Cyprus has seen so many conquerors and colonialists, ranging from the Romans, Crusaders, Lusignsn, Venetians and the British, all who invaded the island and sought to control ports which served as ,major avenues for trade. The 1923 Lausanne treaty accorded the British the power to colonize the island despite the Turks insistence on having control of the island whose majority population was the Greek. The inept change of colonial masters affected the structure in the island, ranging from culture, cuisine music and most importantly the administration which had alternated from the Sultan who has sold the island to the Ottomans to the British Imperial Company who had their own structure of governance different from the earlier rulers.
The 1923 treaty also offered the minority Muslim population two options; either to leave the island completely and live in Turkey as Turks or remain as nationals of British. The inhabitants of the islands prided in their background and identified themselves as either Greek or Turkish. Coincidentally, they reservedly believed they were better far off than the other socially and education wise. Thus, they lived side by side in tension. The forces of colonial governance, secularization and economic dynamics transformed the inhabitants to two ethnic forces allied to two nations. Through education, the youth perceived flawed doctrines of ethnicity, culture, folklore and nationalist myths. Propaganda was a potent tool for the spread of ethnicity as well as chauvinism which sought to extrapolate one ethnic group as superior to the other.
The principle applied by Britain- Divide and rule- also cultivated ethnic polarization and fuelled ethnic animosity. Though religion and education sought to reduce the ethnic divide, nationalism promoted increased the differences between the ethnic members of that composed the Cyprus islands. The Turkish nationalists observed the six principles of Kemal Ataturk, best known as Kemalism or fondly referred to as the ‘six arrows.’ They included secularism; concept that governance should be separated from religion and its teachings and the Turks emphasized the Turkish nationalism as the source of Cyprus nationalism. This governance orientation reinforced the division between the Turk Cypriots and the Greek Cypriots. The Greek Cypriots on their part postulated that NATO, led by Britain and the United States opposed the idea of an independent Cyprus because it could easily fall into the communist hands.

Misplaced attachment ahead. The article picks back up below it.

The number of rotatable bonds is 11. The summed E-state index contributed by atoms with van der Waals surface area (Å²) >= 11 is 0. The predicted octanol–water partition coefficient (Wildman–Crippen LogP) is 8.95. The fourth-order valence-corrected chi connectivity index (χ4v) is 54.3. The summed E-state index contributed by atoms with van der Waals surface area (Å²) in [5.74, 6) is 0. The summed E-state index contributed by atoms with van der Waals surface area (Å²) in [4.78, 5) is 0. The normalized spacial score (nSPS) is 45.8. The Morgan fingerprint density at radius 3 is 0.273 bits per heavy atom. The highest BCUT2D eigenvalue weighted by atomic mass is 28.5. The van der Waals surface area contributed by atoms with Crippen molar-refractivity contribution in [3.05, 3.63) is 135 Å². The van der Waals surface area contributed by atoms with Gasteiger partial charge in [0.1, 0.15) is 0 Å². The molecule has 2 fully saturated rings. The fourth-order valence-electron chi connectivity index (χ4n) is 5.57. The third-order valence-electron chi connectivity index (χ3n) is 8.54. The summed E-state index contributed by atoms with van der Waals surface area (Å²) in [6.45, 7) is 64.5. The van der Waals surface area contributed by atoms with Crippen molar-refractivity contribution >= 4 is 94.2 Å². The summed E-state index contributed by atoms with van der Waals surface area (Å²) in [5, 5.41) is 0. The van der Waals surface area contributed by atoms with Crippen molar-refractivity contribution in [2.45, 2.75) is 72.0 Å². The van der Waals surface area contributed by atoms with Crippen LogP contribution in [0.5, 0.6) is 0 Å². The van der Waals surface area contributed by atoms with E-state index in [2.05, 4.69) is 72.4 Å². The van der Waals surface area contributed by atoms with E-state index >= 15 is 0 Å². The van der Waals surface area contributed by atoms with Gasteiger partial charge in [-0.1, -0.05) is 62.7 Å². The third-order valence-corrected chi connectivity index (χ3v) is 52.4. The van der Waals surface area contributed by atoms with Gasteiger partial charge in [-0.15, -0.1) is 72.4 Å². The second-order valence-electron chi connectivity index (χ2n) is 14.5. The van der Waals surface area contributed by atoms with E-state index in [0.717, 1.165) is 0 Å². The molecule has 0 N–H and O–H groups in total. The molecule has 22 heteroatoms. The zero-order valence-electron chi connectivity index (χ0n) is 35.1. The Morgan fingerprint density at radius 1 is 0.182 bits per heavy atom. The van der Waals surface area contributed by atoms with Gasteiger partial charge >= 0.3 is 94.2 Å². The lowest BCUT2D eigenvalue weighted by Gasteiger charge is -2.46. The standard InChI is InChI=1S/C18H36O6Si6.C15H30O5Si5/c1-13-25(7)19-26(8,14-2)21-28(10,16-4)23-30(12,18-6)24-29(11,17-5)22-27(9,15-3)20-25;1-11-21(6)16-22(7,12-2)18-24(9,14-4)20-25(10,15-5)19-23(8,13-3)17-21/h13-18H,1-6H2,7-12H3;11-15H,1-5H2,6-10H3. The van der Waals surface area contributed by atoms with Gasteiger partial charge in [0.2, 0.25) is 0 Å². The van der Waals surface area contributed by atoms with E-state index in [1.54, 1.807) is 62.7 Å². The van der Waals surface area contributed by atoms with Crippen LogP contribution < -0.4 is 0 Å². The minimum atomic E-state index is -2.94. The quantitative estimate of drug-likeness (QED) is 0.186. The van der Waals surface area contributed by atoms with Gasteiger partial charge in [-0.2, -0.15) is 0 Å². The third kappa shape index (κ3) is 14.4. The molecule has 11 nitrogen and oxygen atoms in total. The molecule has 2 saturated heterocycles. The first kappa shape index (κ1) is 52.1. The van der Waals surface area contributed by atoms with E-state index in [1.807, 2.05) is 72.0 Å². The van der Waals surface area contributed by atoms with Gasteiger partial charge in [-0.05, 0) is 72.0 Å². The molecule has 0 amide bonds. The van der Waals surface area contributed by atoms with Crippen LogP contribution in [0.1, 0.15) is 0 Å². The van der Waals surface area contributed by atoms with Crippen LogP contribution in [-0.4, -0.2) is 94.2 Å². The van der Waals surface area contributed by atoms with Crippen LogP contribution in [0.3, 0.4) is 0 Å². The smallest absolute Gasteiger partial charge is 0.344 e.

The EOKA (representing the National Organization of Cypriot Fighters) aimed at driving the British out of the Island and integrate it to Greece. The organization facilitated the murder of Turkish Cypriots who were believed to be colluding with the British. In addition, they sought to remove all obstacles that hindered the realization of their dream for independence. Aided by the Greek Foreign minster, they successfully planted bombs in 1951 targeting the Turkish Cypriots. Under the patronage off Makarios III, the EOKA held its first secret talks and established a council ostensibly to spearhead a revolution which would integrate the Island with Greece. The Greek Cypriots operated under the umbrella of this organization and on June 1955 the first Turkish policeman was killed. Persons of Greek descent accused of collaborating with the British were also targeted.